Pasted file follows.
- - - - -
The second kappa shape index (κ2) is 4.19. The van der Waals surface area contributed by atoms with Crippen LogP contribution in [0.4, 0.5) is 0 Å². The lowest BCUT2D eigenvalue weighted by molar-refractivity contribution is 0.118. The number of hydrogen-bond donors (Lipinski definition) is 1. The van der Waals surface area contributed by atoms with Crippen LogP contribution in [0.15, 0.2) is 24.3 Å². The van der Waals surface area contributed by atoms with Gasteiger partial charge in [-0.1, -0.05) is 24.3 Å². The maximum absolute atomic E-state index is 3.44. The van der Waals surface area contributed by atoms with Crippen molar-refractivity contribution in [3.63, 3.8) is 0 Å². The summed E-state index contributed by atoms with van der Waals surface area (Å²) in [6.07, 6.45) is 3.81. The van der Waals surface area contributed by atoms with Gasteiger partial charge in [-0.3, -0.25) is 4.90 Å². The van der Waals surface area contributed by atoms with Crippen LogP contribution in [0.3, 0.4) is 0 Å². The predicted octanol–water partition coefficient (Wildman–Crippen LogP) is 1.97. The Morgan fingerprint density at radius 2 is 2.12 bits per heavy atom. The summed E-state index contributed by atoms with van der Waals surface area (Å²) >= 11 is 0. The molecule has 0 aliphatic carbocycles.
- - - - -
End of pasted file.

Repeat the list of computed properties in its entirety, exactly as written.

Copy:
The second kappa shape index (κ2) is 4.19. The van der Waals surface area contributed by atoms with Crippen LogP contribution in [0.4, 0.5) is 0 Å². The lowest BCUT2D eigenvalue weighted by molar-refractivity contribution is 0.118. The number of hydrogen-bond donors (Lipinski definition) is 1. The van der Waals surface area contributed by atoms with Crippen LogP contribution in [0.15, 0.2) is 24.3 Å². The van der Waals surface area contributed by atoms with Gasteiger partial charge in [-0.1, -0.05) is 24.3 Å². The maximum absolute atomic E-state index is 3.44. The van der Waals surface area contributed by atoms with Crippen molar-refractivity contribution in [3.63, 3.8) is 0 Å². The summed E-state index contributed by atoms with van der Waals surface area (Å²) in [6.07, 6.45) is 3.81. The van der Waals surface area contributed by atoms with Gasteiger partial charge in [-0.3, -0.25) is 4.90 Å². The van der Waals surface area contributed by atoms with Crippen LogP contribution in [0.3, 0.4) is 0 Å². The predicted octanol–water partition coefficient (Wildman–Crippen LogP) is 1.97. The Morgan fingerprint density at radius 2 is 2.12 bits per heavy atom. The summed E-state index contributed by atoms with van der Waals surface area (Å²) >= 11 is 0. The molecule has 0 aliphatic carbocycles.